Mountaineers’ final two drives in fourth quarter erase 15-point deficit
Published: Sunday, September 12, 2010
Updated: Sunday, September 12, 2010 21:09
Down 15 points with 10:17 remaining, Geno Smith came to the West Virginia sidelines with choice words for his teammates.
Smith had just been sacked for the third time and lost a fumble one play later at his team's own 16-yard line. He let his frustrations be known.
"I wouldn't say I lost my cool," Smith said. "I saw a lot of guys' heads down on the sidelines, and I felt like it was my job to fire them up.
"I tried to make a point that I'm here to play, and I want to win."
His point was taken.
Smith led West Virginia on two consecutive touchdown drives of at least 90 yards to end regulation, and Tyler Bitancurt converted his field goal, while Marshall kicker Tyler Warner sent his wide right in overtime as WVU (2-0) beat Marshall 24-21, extending West Virginia's unbeaten record in the Friends of Coal Bowl to 10-0.
Smith finished WVU's final two drives 14-for-17 for 151 yards while also adding 34 rushing yards. His only touchdown was a 5-yard pass to tight end Will Johnson in the right corner of the end zone with 12 seconds remaining.
Seconds later, the sophomore found Jock Sanders for the two-point conversion to send the game into overtime.
Before the drives, the Mountaineers punted twice and had a 45-yard field goal blocked in addition to Smith's fumble.
In just his second career start, the Miramar, Fla., native finished the game 32-for-45 for 316 yards.
Smith became only the eighth player in WVU history to attempt 45 passes and the first since Brad Lewis' 52 attempts in 2001 in a 32-20 loss to Maryland.
Smith's 71-percent completion percentage was the best among those eight, however.
"I couldn't help but smile watching my quarterback
mature and grow up," said WVU head coach Bill Stewart. "I was very pleased with how he responded. Not many football players in this country, in their second-career start, could do what he did."
It wasn't all smiles for West Virginia, however. The Mountaineers trailed up until the final 12 seconds of regulation.
Marshall went 80 yards in the game's first 2:17 before Brian Anderson connected with sophomore Antavious Wilson for an 8-yard touchdown and a 7-0 Marshall led.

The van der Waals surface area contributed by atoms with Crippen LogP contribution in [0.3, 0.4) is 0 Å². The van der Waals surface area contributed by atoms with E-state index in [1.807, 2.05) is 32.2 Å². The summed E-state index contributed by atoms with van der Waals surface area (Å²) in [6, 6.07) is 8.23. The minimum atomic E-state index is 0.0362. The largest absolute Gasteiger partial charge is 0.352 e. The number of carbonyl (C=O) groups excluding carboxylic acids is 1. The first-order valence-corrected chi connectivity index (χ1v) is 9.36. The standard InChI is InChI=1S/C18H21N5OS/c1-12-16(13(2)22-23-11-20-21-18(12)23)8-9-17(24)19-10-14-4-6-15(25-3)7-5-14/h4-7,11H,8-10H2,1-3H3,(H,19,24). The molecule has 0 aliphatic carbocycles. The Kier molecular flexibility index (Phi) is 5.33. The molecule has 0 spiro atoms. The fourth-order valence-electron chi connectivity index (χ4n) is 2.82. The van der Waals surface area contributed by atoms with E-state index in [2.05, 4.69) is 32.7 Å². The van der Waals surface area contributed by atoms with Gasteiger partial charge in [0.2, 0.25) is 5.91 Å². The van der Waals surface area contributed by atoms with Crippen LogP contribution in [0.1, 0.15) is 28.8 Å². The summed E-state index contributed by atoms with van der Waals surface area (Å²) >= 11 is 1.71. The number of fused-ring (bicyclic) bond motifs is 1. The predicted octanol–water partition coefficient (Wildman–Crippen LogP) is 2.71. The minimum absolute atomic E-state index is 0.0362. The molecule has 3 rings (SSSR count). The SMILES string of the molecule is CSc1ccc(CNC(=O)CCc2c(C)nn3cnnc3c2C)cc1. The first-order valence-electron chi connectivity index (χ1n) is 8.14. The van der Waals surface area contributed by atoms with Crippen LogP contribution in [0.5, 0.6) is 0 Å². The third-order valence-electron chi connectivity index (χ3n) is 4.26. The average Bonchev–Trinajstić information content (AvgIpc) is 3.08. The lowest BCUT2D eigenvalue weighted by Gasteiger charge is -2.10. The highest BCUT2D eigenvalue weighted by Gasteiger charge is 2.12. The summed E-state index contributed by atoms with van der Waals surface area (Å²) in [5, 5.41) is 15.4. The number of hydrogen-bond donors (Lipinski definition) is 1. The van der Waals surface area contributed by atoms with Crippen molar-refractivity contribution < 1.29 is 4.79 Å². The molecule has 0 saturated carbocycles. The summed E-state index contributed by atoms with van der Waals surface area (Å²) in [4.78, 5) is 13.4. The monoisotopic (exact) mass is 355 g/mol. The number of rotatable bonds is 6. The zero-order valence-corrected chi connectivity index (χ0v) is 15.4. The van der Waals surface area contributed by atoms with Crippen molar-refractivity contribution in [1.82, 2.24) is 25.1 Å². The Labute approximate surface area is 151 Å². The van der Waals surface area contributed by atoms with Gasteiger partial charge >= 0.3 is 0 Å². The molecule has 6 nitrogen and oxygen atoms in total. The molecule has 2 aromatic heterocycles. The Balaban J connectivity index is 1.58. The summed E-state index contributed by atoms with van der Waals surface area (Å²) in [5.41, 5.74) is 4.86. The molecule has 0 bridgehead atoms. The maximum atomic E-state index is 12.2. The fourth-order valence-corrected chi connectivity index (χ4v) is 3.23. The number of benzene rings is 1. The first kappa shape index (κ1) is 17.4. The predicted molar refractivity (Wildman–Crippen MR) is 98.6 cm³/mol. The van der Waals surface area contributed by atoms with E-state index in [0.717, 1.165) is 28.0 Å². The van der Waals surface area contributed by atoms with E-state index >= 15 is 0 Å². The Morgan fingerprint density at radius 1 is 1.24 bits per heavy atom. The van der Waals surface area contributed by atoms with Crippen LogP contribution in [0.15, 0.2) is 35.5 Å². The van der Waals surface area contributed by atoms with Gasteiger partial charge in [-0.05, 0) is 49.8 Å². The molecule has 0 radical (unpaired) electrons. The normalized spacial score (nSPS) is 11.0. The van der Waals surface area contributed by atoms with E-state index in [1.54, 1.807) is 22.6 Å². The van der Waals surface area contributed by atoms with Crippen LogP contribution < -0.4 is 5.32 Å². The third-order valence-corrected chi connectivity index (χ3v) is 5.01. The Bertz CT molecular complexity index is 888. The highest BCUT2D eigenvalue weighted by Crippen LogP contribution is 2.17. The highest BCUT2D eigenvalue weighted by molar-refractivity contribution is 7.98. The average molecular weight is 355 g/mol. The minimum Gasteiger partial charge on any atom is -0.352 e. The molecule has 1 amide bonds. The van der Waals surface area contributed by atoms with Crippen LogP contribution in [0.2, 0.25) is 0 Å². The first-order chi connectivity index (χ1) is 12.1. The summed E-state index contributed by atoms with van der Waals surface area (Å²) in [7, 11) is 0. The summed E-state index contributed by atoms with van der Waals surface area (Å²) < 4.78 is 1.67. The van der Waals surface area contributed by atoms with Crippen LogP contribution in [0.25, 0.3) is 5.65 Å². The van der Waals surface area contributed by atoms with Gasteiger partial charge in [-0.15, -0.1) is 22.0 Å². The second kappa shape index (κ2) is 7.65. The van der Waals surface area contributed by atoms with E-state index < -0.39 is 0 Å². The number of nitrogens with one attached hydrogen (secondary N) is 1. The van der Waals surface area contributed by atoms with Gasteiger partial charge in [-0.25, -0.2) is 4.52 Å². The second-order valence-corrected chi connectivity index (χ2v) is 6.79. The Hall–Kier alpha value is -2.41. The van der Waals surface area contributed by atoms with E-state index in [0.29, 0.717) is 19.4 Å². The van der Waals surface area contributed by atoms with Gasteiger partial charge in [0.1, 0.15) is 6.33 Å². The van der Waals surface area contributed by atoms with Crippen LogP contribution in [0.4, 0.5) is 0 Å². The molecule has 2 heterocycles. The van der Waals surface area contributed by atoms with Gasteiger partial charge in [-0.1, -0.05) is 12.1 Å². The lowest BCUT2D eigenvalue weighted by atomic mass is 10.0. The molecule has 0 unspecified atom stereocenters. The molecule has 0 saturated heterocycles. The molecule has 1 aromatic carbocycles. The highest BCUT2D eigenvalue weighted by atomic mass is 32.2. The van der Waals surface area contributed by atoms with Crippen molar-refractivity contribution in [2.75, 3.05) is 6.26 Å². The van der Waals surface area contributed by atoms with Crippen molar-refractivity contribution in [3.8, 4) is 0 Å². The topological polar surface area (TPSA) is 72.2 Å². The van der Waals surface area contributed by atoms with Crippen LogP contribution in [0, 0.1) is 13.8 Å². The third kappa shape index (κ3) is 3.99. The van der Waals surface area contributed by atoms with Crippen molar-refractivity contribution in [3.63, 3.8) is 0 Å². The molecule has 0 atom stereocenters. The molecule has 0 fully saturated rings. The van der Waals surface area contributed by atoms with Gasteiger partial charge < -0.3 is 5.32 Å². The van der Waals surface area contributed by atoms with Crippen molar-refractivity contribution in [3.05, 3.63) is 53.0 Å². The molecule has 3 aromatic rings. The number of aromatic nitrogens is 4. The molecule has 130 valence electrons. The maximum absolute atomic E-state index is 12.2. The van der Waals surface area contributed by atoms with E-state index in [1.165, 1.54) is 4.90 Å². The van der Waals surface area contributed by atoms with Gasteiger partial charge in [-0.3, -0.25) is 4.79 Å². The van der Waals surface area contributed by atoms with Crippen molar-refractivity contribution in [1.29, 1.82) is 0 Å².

After a Bitancurt 34-yard field goal, the Mountaineers appeared to be on the verge of striking again after marching 70 yards to the Marshall 9-yard line.
But WVU failed to convert on a fourth-and-one, turning the ball over.
After a Herd false start, which pushed Marshall to its own 4-yard line, sophomore receiver Aaron Dobson hauled in a Brian Anderson pass over the outstretched arms of West Virginia cornerback Keith Tandy near midfield and scored from 96 yards out, putting the Herd up 14-3 with 11:02 left in the first half.
Marshall used just 2:30 on its two touchdown drives.
"Obviously, we had some mistakes and gave up big plays," said WVU defensive coordinator Jeff Casteel. "The big thing is that our guys didn't hang their heads."
The game didn't lack drama.
The Mountaineer coaching staff admitted to changing its play-calling habits to prevent former assistant coach and first-year Marshall head coach Doc Holliday and his coaching staff from reading play calls.
West Virginia used a wristband and card play-calling system in the first half.
Because the unfamiliar system slowed the offense down and caused Smith to burn three timeouts in the first half, Stewart and his staff elected to return to the team's original system after halftime.
Two members of the WVU staff held towels between running backs coach Chris Beatty and the Marshall sidelines to block the view of the Herd after the half.
"We went to a lot of extremes," said WVU offensive coordinator Jeff Mullen. "We were trying to protect what we knew they knew."
Multiple West Virginia offensive linemen said the Marshall defensive line was imitating Smith's snap count and "calling out the cadence" throughout the contest, which could have been to blame for most of West Virginia's five false starts.
The action typically results in a penalty.
"It's frustrating because you tell the ref, but they don't do anything about it," said WVU guard Josh Jenkins. "That was just dumb. Who does that? Let's just play.
"They deserved what they got."